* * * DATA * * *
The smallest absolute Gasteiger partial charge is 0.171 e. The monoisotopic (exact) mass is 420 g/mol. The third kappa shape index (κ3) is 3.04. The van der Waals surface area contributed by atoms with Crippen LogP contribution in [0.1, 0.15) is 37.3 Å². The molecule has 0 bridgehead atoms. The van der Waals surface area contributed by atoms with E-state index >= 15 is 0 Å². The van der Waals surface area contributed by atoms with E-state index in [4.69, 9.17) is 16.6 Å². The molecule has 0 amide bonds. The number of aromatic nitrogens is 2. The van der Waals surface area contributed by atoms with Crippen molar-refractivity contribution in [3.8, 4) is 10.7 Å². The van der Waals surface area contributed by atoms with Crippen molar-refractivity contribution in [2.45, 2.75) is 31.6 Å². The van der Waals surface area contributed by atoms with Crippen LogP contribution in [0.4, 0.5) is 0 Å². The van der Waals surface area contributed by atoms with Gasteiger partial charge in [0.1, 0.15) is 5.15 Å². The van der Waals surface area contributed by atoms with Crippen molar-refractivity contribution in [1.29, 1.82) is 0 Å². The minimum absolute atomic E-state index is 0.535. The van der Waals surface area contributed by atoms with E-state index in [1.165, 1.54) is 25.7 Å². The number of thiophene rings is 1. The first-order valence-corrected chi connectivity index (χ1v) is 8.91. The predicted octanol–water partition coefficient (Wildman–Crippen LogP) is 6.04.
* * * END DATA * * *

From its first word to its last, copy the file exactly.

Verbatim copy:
The smallest absolute Gasteiger partial charge is 0.171 e. The monoisotopic (exact) mass is 420 g/mol. The third kappa shape index (κ3) is 3.04. The van der Waals surface area contributed by atoms with Crippen LogP contribution in [0.1, 0.15) is 37.3 Å². The molecule has 0 bridgehead atoms. The van der Waals surface area contributed by atoms with E-state index >= 15 is 0 Å². The van der Waals surface area contributed by atoms with E-state index in [4.69, 9.17) is 16.6 Å². The molecule has 0 amide bonds. The number of aromatic nitrogens is 2. The van der Waals surface area contributed by atoms with Crippen molar-refractivity contribution in [3.8, 4) is 10.7 Å². The van der Waals surface area contributed by atoms with Crippen molar-refractivity contribution in [2.45, 2.75) is 31.6 Å². The van der Waals surface area contributed by atoms with Crippen LogP contribution in [0.4, 0.5) is 0 Å². The van der Waals surface area contributed by atoms with Gasteiger partial charge in [0.1, 0.15) is 5.15 Å². The van der Waals surface area contributed by atoms with Crippen molar-refractivity contribution in [1.29, 1.82) is 0 Å². The minimum absolute atomic E-state index is 0.535. The van der Waals surface area contributed by atoms with E-state index in [1.165, 1.54) is 25.7 Å². The number of thiophene rings is 1. The first-order valence-corrected chi connectivity index (χ1v) is 8.91. The predicted octanol–water partition coefficient (Wildman–Crippen LogP) is 6.04.